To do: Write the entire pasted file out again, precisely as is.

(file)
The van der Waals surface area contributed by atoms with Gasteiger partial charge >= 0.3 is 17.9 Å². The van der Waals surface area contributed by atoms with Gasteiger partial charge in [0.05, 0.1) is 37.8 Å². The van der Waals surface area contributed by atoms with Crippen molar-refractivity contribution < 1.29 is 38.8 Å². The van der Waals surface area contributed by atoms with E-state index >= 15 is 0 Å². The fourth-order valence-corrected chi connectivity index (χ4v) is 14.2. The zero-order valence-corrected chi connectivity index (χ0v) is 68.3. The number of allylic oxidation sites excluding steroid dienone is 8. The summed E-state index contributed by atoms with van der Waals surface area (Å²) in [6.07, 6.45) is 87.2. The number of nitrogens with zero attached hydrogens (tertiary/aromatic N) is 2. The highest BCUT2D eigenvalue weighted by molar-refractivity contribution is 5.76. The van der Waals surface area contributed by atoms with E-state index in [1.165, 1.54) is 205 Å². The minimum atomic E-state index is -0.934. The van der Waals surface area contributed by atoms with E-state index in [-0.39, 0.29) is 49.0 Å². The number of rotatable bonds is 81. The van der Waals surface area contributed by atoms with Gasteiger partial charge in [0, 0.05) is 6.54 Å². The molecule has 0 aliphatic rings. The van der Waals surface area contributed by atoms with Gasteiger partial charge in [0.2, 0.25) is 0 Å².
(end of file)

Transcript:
The van der Waals surface area contributed by atoms with Gasteiger partial charge >= 0.3 is 17.9 Å². The van der Waals surface area contributed by atoms with Gasteiger partial charge in [0.05, 0.1) is 37.8 Å². The van der Waals surface area contributed by atoms with Crippen molar-refractivity contribution < 1.29 is 38.8 Å². The van der Waals surface area contributed by atoms with E-state index >= 15 is 0 Å². The fourth-order valence-corrected chi connectivity index (χ4v) is 14.2. The zero-order valence-corrected chi connectivity index (χ0v) is 68.3. The number of allylic oxidation sites excluding steroid dienone is 8. The summed E-state index contributed by atoms with van der Waals surface area (Å²) in [6.07, 6.45) is 87.2. The number of nitrogens with zero attached hydrogens (tertiary/aromatic N) is 2. The highest BCUT2D eigenvalue weighted by molar-refractivity contribution is 5.76. The van der Waals surface area contributed by atoms with E-state index in [1.165, 1.54) is 205 Å². The minimum atomic E-state index is -0.934. The van der Waals surface area contributed by atoms with E-state index in [-0.39, 0.29) is 49.0 Å². The number of rotatable bonds is 81. The van der Waals surface area contributed by atoms with Gasteiger partial charge in [0, 0.05) is 6.54 Å². The molecule has 0 aliphatic rings. The van der Waals surface area contributed by atoms with Gasteiger partial charge in [0.2, 0.25) is 0 Å².